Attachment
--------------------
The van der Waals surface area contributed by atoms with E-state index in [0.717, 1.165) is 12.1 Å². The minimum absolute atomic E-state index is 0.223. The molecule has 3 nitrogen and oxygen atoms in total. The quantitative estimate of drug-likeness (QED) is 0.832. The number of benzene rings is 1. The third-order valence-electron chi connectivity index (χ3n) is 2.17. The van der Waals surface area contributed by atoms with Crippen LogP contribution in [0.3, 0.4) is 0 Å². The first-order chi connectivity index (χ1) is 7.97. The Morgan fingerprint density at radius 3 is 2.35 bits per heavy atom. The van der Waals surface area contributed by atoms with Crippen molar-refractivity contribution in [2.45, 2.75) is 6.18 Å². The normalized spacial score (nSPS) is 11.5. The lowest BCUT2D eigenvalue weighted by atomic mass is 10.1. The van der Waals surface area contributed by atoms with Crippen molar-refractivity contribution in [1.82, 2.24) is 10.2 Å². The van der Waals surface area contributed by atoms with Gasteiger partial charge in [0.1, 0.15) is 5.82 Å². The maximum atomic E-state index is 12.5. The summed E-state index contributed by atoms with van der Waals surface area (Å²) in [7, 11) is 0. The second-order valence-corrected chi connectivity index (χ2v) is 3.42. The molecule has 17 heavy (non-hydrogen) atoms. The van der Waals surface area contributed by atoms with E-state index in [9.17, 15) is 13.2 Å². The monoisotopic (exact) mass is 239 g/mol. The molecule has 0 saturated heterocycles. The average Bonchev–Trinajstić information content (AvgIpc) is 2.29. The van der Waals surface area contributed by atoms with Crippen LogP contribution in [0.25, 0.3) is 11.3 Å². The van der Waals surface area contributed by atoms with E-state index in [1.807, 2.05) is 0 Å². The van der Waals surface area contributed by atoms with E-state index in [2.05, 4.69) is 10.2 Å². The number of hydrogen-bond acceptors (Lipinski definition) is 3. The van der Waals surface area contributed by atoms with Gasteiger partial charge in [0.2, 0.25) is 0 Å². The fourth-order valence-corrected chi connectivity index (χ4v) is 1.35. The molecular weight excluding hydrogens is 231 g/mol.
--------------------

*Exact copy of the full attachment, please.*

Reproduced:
The van der Waals surface area contributed by atoms with E-state index in [0.717, 1.165) is 12.1 Å². The minimum absolute atomic E-state index is 0.223. The molecule has 3 nitrogen and oxygen atoms in total. The quantitative estimate of drug-likeness (QED) is 0.832. The number of benzene rings is 1. The third-order valence-electron chi connectivity index (χ3n) is 2.17. The van der Waals surface area contributed by atoms with Crippen LogP contribution in [0.3, 0.4) is 0 Å². The first-order chi connectivity index (χ1) is 7.97. The Morgan fingerprint density at radius 3 is 2.35 bits per heavy atom. The van der Waals surface area contributed by atoms with Crippen molar-refractivity contribution in [2.45, 2.75) is 6.18 Å². The normalized spacial score (nSPS) is 11.5. The lowest BCUT2D eigenvalue weighted by atomic mass is 10.1. The van der Waals surface area contributed by atoms with Crippen molar-refractivity contribution in [1.82, 2.24) is 10.2 Å². The van der Waals surface area contributed by atoms with Gasteiger partial charge in [0.1, 0.15) is 5.82 Å². The maximum atomic E-state index is 12.5. The summed E-state index contributed by atoms with van der Waals surface area (Å²) in [7, 11) is 0. The second-order valence-corrected chi connectivity index (χ2v) is 3.42. The molecule has 17 heavy (non-hydrogen) atoms. The van der Waals surface area contributed by atoms with E-state index in [9.17, 15) is 13.2 Å². The monoisotopic (exact) mass is 239 g/mol. The molecule has 0 saturated heterocycles. The average Bonchev–Trinajstić information content (AvgIpc) is 2.29. The van der Waals surface area contributed by atoms with Crippen LogP contribution in [0.25, 0.3) is 11.3 Å². The van der Waals surface area contributed by atoms with E-state index in [1.807, 2.05) is 0 Å². The van der Waals surface area contributed by atoms with E-state index in [2.05, 4.69) is 10.2 Å². The number of hydrogen-bond acceptors (Lipinski definition) is 3. The van der Waals surface area contributed by atoms with Gasteiger partial charge in [0.2, 0.25) is 0 Å². The fourth-order valence-corrected chi connectivity index (χ4v) is 1.35. The molecular weight excluding hydrogens is 231 g/mol.